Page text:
path: root/theory.html
diff options
authorPhilip Paeps <philip@FreeBSD.org>2018-01-16 18:26:11 +0000
committerPhilip Paeps <philip@FreeBSD.org>2018-01-16 18:26:11 +0000
commit6477c267748c66d02503094e700ea2fdf89444eb (patch)
tree3bc511d4735f767a710e5dbbf1303936ba24e01e /theory.html
parent5d3db21cbc5443b38b788a478c4278cb9eb1e6e5 (diff)
Import tzdata 2018avendor/tzdata/tzdata2018a
Notes: svn path=/vendor/tzdata/dist/; revision=328053 svn path=/vendor/tzdata/tzdata2018a/; revision=328054; tag=vendor/tzdata/tzdata2018a
Diffstat (limited to 'theory.html')
1 files changed, 103 insertions, 41 deletions
diff --git a/theory.html b/theory.html
index 965135d7e541..e70a75de812a 100644
--- a/theory.html
+++ b/theory.html
@@ -52,6 +52,10 @@ However, the database is not designed for and does not suffice for
applications requiring accurate handling of all past times everywhere,
as it would take far too much effort and guesswork to record all
details of pre-1970 civil timekeeping.
+Athough some information outside the scope of the database is
+collected in a file <code>backzone</code> that is distributed along
+with the database proper, this file is less reliable and does not
+necessarily follow database guidelines.
@@ -240,7 +244,7 @@ to name time
zone rules. It is intended to be an exhaustive list of names for
geographic regions as described above; this is a subset of the names
in the data. Although a '<code>zone1970.tab</code>' location's longitude
-corresponds to its LMT offset with one hour for every 15 degrees east
+corresponds to its LMT offset with one hour for every 15&deg; east
longitude, this relationship is not exact.
@@ -279,7 +283,7 @@ Here are the general rules used for choosing time zone abbreviations,
in decreasing order of importance:
- Use three or more characters that are ASCII alphanumerics or
+ Use three to six characters that are ASCII alphanumerics or
'<code>+</code>' or '<code>-</code>'.
Previous editions of this database also used characters like
'<code> </code>' and '<code>?</code>', but these
@@ -297,7 +301,7 @@ in decreasing order of importance:
'<code>+</code>' and '<code>-</code>' are safe in all locales.
In other words, in the C locale the POSIX extended regular
- expression <code>[-+[:alnum:]]{3,}</code> should match
+ expression <code>[-+[:alnum:]]{3,6}</code> should match
the abbreviation.
This guarantees that all abbreviations could have been
specified by a POSIX TZ string.
@@ -308,12 +312,96 @@ in decreasing order of importance:
We assume that applications translate them to other languages
as part of the normal localization process; for example,
a French application might translate 'EST' to 'HNE'.
+<p><small>These abbreviations (for standard/daylight/etc. time) are:
+ACST/ACDT Australian Central,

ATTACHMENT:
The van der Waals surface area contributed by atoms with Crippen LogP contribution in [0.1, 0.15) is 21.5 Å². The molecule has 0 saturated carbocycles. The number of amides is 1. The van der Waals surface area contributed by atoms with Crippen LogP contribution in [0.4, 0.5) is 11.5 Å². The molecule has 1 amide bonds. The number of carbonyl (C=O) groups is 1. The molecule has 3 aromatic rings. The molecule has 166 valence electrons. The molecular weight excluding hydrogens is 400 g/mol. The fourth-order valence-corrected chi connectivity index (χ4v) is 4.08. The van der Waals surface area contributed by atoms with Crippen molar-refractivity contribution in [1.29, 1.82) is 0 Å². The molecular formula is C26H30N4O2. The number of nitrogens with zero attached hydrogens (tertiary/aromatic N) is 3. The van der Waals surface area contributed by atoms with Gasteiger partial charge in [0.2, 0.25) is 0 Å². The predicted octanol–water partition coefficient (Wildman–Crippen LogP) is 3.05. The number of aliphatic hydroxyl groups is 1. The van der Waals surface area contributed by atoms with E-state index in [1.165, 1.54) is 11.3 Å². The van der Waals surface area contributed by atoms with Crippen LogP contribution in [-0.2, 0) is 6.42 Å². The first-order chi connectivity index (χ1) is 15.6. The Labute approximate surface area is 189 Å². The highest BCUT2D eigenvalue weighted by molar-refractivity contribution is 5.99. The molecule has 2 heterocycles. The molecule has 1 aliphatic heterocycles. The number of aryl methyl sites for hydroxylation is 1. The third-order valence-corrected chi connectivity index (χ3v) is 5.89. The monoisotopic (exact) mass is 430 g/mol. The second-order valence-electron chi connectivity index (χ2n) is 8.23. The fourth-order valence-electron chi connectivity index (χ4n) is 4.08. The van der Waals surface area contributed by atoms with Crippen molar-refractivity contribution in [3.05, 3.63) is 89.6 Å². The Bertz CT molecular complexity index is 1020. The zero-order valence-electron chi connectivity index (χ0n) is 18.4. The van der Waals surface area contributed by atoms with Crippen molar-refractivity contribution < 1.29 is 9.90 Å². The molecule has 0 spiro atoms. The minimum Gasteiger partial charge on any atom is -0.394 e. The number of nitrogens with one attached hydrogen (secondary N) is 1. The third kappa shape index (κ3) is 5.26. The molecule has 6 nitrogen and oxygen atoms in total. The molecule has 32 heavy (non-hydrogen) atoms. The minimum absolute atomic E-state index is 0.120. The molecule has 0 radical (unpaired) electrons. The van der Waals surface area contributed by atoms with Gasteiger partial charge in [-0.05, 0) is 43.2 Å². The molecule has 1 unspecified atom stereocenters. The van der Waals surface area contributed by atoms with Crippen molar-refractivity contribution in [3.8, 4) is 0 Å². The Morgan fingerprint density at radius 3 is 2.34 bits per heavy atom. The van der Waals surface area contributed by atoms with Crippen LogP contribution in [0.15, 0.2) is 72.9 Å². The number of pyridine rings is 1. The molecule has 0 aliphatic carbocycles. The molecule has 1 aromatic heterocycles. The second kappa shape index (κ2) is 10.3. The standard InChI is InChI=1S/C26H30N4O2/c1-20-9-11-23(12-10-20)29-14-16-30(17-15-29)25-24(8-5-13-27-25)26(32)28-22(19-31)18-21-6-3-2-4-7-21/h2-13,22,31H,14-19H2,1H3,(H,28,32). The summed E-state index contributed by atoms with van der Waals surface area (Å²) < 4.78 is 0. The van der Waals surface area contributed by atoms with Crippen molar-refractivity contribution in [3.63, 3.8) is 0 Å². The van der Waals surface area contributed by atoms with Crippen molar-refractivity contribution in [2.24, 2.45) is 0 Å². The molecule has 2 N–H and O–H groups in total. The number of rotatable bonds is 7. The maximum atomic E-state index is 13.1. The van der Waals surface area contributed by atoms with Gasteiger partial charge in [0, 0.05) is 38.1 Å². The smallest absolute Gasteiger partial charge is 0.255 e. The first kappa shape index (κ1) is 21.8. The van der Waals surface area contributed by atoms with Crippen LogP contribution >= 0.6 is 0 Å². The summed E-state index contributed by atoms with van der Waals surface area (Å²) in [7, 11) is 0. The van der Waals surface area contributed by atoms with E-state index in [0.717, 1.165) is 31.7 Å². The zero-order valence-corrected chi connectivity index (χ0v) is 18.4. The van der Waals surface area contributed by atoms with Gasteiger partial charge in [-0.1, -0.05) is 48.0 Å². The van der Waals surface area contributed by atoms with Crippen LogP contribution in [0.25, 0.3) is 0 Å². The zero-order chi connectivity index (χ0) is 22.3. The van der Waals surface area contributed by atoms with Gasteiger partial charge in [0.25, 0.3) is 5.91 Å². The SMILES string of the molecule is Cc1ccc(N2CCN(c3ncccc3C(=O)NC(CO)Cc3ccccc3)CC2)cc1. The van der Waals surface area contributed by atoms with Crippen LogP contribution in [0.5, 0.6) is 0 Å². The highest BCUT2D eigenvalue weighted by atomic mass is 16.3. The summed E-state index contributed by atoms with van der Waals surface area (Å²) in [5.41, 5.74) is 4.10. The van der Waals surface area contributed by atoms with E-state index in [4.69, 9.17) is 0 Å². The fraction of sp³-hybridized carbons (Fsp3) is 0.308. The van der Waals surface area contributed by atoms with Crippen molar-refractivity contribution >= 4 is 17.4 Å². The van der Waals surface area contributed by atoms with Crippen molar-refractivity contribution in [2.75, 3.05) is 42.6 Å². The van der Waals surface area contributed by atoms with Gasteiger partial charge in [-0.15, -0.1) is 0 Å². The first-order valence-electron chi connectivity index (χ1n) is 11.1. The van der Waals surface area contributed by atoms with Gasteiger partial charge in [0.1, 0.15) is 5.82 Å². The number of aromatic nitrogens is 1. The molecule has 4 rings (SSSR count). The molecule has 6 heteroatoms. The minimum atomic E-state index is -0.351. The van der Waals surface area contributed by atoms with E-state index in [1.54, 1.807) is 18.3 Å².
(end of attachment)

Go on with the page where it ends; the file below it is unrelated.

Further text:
+AEST/AEDT Australian Eastern,
+AHST/AHDT Alaska-Hawaii,
+AKST/AKDT Alaska,
+AWST/AWDT Australian Western,
+BST/BDT Bering,
+CAT/CAST Central Africa,
+CET/CEST/CEMT Central European,
+ChST Chamorro,
+CST/CDT/CWT/CPT/CDDT Central [North America],
+CST/CDT China,
+GMT/BST/IST/BDST Greenwich,
+EAT East Africa,
+EST/EDT/EWT/EPT/EDDT Eastern [North America],
+EET/EEST Eastern European,
+GST Guam,
+HST/HDT Hawaii,
+HKT/HKST Hong Kong,
+IST India,
+IST/GMT Irish,
+JST/JDT Japan,
+KST/KDT Korea,
+MET/MEST Middle European (a backward-compatibility alias for Central European),
+MSK/MSD Moscow,
+NST/NDT/NWT/NPT/NDDT Newfoundland,
+NZMT/NZST New Zealand through 1945,
+NZST/NZDT New Zealand 1946&ndash;present,
+PKT/PKST Pakistan,
+SAST South Africa,
+SST Samoa,
+WAT/WAST West Africa,
+WET/WEST/WEMT Western European,
+WIB Waktu Indonesia Barat,
+WIT Waktu Indonesia Timur,
+WITA Waktu Indonesia Tengah,
+YST/YDT/YWT/YPT/YDDT Yukon</small>.</p>
For zones whose times are taken from a city's longitude, use the
- traditional <var>x</var>MT notation, e.g. 'PMT' for
- Paris Mean Time.
- The only name like this in current use is 'GMT'.
+traditional <var>x</var>MT notation. The only abbreviation like this
+in current use is 'GMT'. The others are for timestamps before 1960,
+except that Monrovia Mean Time persisted until 1972. Typically,
+numeric abbreviations (e.g., '<code>-</code>004430' for MMT) would
+cause trouble here, as the numeric strings would exceed the POSIX length limit.
+<p><small>These abbreviations are:
+AMT Amsterdam, Asunción, Athens;
+BMT Baghdad, Bangkok, Batavia, Bern, Bogotá, Bridgetown, Brussels, Bucharest;
+CMT Calamarca, Caracas, Chisinau, Colón, Copenhagen, Córdoba;
+DMT Dublin/Dunsink;
+EMT Easter;
+FFMT Fort-de-France;
+FMT Funchal;
+GMT Greenwich;
+HMT Havana, Helsinki, Horta, Howrah;
+IMT Irkutsk, Istanbul;
+JMT Jerusalem;
+KMT Kaunas, Kiev, Kingston;
+LMT Lima, Lisbon, local, Luanda;
+MMT Macassar, Madras, Malé, Managua, Minsk, Monrovia, Montevideo, Moratuwa,
+ Moscow;
+PLMT Phù Liễn;
+PMT Paramaribo, Paris, Perm, Pontianak, Prague;
+PMMT Port Moresby;
+QMT Quito;